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November 30, 1948


The opinion of the court was delivered by: KAUFMAN

Defendants were indicted in June 1948, charged with attempting to defeat and evade the payment of income tax by the filing of a false and fraudulent return on June 15, 1931 for the year 1930. 26 U.S.C.A. § 145(b). The return was that of defendant Eleanor Louise Patenotre. The other defendant is her son.

Defendant Eleanor Louise Patenotre lived here until 1930, at which time she went to France and there she remained continually until the fall of 1946. The other defendant has always been a resident of France and, except for an occasional visit, was never in this country until 1946.

 Both defendants move to withdraw their pleas of not guilty and to dismiss the indictment on the ground that, since the alleged crime was committed in 1931 and the indictment was not found until 1948, the statute of limitations had run before the finding of the indictment.

 It is unnecessary to determine whether the applicable statute of limitations is Section 585 *fn1" of Title 18 U.S.C., or 26 U.S.C.A. § 3748, or whether the basic period of limitation is three years or six years, because the result here is the same in any case. The statutory language which must be construed here is substantially the same in both the sections to which reference has been made and more than six years have elapsed between the alleged commission of the crime and the finding of the indictment.

 Section 3748 of Title 26 U.S.C.A. provides that 'the time during which the person committing any of the offenses above mentioned is absent from the district wherein the same is committed shall not be taken as any part of the time limited by law for the commencement of such proceedings.' The only difference between this and the relevant language in Section 584 *fn2" of Title 18 is that in the latter section the words 'the offense' are substituted for the words 'any of the offenses above mentioned'.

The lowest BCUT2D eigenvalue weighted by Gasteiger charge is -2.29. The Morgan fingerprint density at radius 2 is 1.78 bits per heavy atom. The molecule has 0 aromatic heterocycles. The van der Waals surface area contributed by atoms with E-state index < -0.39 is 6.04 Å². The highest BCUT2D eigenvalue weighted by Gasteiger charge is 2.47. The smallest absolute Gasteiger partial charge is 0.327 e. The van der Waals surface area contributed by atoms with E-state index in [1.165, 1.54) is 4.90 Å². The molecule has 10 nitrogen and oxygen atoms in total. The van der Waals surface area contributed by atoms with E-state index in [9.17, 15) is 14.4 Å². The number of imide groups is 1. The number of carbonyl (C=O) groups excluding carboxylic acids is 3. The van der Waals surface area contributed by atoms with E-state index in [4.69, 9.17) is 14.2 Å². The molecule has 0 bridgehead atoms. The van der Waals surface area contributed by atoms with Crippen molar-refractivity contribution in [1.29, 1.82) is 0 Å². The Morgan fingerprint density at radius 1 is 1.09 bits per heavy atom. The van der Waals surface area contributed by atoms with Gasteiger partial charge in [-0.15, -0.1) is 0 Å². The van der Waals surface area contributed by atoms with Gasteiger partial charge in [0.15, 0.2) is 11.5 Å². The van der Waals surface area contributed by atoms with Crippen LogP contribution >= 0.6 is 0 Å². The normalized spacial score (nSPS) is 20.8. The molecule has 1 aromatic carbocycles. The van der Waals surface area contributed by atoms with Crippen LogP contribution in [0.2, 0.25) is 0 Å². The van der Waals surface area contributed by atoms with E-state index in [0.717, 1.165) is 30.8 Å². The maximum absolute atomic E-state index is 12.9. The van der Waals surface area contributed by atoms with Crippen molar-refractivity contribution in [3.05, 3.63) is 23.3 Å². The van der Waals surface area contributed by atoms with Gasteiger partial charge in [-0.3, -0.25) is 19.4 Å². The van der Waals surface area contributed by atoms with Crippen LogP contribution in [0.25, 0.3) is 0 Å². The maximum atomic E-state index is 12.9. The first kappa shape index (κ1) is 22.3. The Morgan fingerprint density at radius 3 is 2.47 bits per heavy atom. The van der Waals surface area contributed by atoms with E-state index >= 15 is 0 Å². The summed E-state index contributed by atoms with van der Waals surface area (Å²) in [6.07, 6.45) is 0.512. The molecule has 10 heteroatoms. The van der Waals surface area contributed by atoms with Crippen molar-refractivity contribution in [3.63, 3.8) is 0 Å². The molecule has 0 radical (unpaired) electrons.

What must be decided here is whether or not defendants have been 'absent' from the district, within the meaning of that word as used in the language quoted above.

 The cases on the subject are few: United States v. Mathis, D.C., 28 F.Supp. 582 (Avis, J.); United States v. Eliopoulos, D.C., 45 F.Supp. 777 (Forman, J.); U.S. v. Frankel *fn3" (unpublished opinion, File #C 104-432, S.D.N.Y., Knox, J.).

 In the Mathis case, the defendant had been Secretary of State of the State of New Jersey and had maintained a home in the district throughout most of the statutory period, his absences having been, 28 page 585: 'for pleasure or business, with or without his wife, in the ordinary manner applicable to any other resident of the State.' Judge Avis ordered the indictment dismissed, saying, 28 page 585:

 'I am convinced that to adjudicate such absences as being within the statute, and thereby extending the time of the running of the statute would be an abuse of ordinary criminal processes.'